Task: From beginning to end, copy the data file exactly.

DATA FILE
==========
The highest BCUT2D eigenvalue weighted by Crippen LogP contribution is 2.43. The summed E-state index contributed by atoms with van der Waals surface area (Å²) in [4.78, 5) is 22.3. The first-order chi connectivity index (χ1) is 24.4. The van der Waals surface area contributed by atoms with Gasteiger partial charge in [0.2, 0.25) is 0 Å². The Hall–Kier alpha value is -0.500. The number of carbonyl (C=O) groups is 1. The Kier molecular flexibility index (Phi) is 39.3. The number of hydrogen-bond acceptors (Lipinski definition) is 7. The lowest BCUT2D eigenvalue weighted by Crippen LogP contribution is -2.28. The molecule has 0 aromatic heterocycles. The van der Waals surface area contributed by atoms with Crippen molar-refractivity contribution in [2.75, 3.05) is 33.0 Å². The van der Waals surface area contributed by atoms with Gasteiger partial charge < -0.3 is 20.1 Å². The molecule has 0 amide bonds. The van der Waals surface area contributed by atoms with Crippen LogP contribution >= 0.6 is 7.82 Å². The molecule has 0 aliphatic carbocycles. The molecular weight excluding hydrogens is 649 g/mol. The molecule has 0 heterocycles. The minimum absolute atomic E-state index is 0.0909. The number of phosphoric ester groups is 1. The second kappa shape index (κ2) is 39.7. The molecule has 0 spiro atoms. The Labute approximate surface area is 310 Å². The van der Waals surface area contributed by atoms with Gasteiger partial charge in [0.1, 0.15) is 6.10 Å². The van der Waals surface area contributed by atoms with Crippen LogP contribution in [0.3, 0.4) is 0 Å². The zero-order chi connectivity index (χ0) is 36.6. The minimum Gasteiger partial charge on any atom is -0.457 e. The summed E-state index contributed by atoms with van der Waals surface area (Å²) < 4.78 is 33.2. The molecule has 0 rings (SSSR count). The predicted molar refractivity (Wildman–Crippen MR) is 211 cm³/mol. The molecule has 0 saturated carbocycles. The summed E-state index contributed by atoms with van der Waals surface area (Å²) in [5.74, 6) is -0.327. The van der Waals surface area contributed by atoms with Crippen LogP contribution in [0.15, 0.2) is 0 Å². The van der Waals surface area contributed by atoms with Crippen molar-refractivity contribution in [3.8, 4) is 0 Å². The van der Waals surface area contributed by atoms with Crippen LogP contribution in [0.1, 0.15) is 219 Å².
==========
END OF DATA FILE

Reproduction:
The highest BCUT2D eigenvalue weighted by Crippen LogP contribution is 2.43. The summed E-state index contributed by atoms with van der Waals surface area (Å²) in [4.78, 5) is 22.3. The first-order chi connectivity index (χ1) is 24.4. The van der Waals surface area contributed by atoms with Gasteiger partial charge in [0.2, 0.25) is 0 Å². The Hall–Kier alpha value is -0.500. The number of carbonyl (C=O) groups is 1. The Kier molecular flexibility index (Phi) is 39.3. The number of hydrogen-bond acceptors (Lipinski definition) is 7. The lowest BCUT2D eigenvalue weighted by Crippen LogP contribution is -2.28. The molecule has 0 aromatic heterocycles. The van der Waals surface area contributed by atoms with Crippen molar-refractivity contribution in [2.75, 3.05) is 33.0 Å². The van der Waals surface area contributed by atoms with Gasteiger partial charge < -0.3 is 20.1 Å². The molecule has 0 amide bonds. The van der Waals surface area contributed by atoms with Crippen LogP contribution >= 0.6 is 7.82 Å². The molecule has 0 aliphatic carbocycles. The molecular weight excluding hydrogens is 649 g/mol. The molecule has 0 heterocycles. The minimum absolute atomic E-state index is 0.0909. The number of phosphoric ester groups is 1. The second kappa shape index (κ2) is 39.7. The molecule has 0 spiro atoms. The Labute approximate surface area is 310 Å². The van der Waals surface area contributed by atoms with Gasteiger partial charge in [0.1, 0.15) is 6.10 Å². The van der Waals surface area contributed by atoms with Crippen LogP contribution in [0.3, 0.4) is 0 Å². The zero-order chi connectivity index (χ0) is 36.6. The minimum Gasteiger partial charge on any atom is -0.457 e. The summed E-state index contributed by atoms with van der Waals surface area (Å²) < 4.78 is 33.2. The molecule has 0 rings (SSSR count). The predicted molar refractivity (Wildman–Crippen MR) is 211 cm³/mol. The molecule has 0 saturated carbocycles. The summed E-state index contributed by atoms with van der Waals surface area (Å²) in [5.74, 6) is -0.327. The van der Waals surface area contributed by atoms with Crippen LogP contribution in [0.15, 0.2) is 0 Å². The van der Waals surface area contributed by atoms with Crippen molar-refractivity contribution in [3.8, 4) is 0 Å². The van der Waals surface area contributed by atoms with Crippen LogP contribution in [0.1, 0.15) is 219 Å².